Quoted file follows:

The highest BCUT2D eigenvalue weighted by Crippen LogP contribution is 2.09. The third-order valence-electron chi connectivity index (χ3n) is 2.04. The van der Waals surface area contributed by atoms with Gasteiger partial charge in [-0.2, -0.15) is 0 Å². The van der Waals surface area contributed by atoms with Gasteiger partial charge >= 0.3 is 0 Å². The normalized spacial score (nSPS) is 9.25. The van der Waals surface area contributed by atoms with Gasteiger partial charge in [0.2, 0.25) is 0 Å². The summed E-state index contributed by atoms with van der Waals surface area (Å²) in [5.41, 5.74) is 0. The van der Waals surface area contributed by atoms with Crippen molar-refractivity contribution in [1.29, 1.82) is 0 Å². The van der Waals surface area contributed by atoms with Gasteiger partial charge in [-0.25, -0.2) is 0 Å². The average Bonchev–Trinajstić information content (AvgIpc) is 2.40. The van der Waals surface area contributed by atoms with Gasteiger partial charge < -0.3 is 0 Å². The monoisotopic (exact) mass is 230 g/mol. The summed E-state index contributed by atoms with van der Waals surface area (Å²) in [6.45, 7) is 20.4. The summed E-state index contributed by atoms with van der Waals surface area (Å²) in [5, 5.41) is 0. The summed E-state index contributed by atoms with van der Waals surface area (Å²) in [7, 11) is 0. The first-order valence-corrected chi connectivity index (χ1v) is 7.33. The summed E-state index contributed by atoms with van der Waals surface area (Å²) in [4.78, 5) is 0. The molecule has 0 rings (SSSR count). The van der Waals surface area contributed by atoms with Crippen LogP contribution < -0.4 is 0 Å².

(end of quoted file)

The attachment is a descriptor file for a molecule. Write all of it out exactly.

The highest BCUT2D eigenvalue weighted by Crippen LogP contribution is 2.09. The third-order valence-electron chi connectivity index (χ3n) is 2.04. The van der Waals surface area contributed by atoms with Gasteiger partial charge in [-0.2, -0.15) is 0 Å². The van der Waals surface area contributed by atoms with Gasteiger partial charge >= 0.3 is 0 Å². The normalized spacial score (nSPS) is 9.25. The van der Waals surface area contributed by atoms with Gasteiger partial charge in [0.2, 0.25) is 0 Å². The summed E-state index contributed by atoms with van der Waals surface area (Å²) in [5.41, 5.74) is 0. The van der Waals surface area contributed by atoms with Crippen molar-refractivity contribution in [1.29, 1.82) is 0 Å². The van der Waals surface area contributed by atoms with Gasteiger partial charge in [-0.25, -0.2) is 0 Å². The average Bonchev–Trinajstić information content (AvgIpc) is 2.40. The van der Waals surface area contributed by atoms with Gasteiger partial charge < -0.3 is 0 Å². The monoisotopic (exact) mass is 230 g/mol. The summed E-state index contributed by atoms with van der Waals surface area (Å²) in [6.45, 7) is 20.4. The summed E-state index contributed by atoms with van der Waals surface area (Å²) in [5, 5.41) is 0. The summed E-state index contributed by atoms with van der Waals surface area (Å²) in [7, 11) is 0. The first-order valence-corrected chi connectivity index (χ1v) is 7.33. The summed E-state index contributed by atoms with van der Waals surface area (Å²) in [4.78, 5) is 0. The molecule has 0 rings (SSSR count). The van der Waals surface area contributed by atoms with Crippen LogP contribution < -0.4 is 0 Å².